KUWAIT CITY, March 17, 2008 (AFP) – Oil-rich Gulf Arab states hit by high inflation are under pressure to revalue their currencies or drop the peg to the flagging US dollar, but de-pegging will come at a cost, analysts say. “If we want high oil prices we should not worry about the (high) price of tomatoes,” a senior manager of Kuwait’s Commercial Bank, Abdulmajeed al-Shatti, told a seminar last week. The widely anticipated new rate cut by the US Federal Reserve will intensify the debate about the peg, as it will become increasingly difficult for monetary decision-makers in the region to match successive cuts, experts told AFP.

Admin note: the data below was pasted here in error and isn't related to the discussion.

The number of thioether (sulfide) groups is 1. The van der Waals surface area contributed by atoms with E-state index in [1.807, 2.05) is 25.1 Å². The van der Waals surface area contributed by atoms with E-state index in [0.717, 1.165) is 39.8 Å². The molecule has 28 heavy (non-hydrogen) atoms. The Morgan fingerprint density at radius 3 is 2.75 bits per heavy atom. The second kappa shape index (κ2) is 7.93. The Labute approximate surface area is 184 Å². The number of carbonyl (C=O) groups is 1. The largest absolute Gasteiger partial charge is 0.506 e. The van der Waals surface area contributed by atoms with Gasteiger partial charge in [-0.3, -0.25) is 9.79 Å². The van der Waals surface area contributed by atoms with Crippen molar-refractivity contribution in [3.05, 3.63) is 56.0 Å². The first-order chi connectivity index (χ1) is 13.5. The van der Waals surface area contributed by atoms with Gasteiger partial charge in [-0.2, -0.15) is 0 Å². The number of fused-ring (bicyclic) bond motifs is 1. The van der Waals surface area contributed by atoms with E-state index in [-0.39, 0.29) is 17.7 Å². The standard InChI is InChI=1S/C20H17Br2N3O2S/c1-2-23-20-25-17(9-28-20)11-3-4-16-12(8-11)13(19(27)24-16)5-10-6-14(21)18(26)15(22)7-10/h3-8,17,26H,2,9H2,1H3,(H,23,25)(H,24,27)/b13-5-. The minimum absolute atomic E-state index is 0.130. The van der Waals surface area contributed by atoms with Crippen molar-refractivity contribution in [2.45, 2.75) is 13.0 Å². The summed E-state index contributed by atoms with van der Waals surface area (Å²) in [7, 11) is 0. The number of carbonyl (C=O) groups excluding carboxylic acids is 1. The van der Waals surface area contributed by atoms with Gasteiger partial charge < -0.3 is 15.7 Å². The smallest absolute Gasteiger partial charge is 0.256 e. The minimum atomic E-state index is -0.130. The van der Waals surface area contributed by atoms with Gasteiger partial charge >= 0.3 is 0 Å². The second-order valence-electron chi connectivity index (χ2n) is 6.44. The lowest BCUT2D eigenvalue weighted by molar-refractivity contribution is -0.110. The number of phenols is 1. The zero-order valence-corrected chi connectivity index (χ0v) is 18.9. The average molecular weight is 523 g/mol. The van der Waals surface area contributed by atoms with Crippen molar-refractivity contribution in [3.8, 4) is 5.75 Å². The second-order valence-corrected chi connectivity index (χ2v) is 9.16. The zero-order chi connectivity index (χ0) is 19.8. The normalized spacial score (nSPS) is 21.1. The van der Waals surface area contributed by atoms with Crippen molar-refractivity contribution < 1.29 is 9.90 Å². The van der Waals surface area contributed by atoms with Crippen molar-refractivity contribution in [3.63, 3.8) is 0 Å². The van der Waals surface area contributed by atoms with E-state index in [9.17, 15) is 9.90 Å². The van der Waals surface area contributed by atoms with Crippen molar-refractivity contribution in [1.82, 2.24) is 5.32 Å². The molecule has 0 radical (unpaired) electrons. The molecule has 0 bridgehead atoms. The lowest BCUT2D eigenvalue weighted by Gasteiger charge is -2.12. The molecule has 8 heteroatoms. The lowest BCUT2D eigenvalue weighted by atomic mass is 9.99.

“I think these countries can’t keep ignoring the weakness of the US currency and the repeated interest rate cuts,” said a former chief of the Kuwait Investment Authority, Ali al-Bader.
“They have either to peg to a basket of currencies… or gradually revalue their currencies, otherwise the cost will be too high,” he added.
Kuwait was the only member of the Gulf Cooperation Council (GCC) to drop the dollar in favour of a basket of currencies last May. Since then the Kuwaiti dinar has appreciated about 7.7 percent against the greenback.
The remaining GCC states — Bahrain, Oman, Qata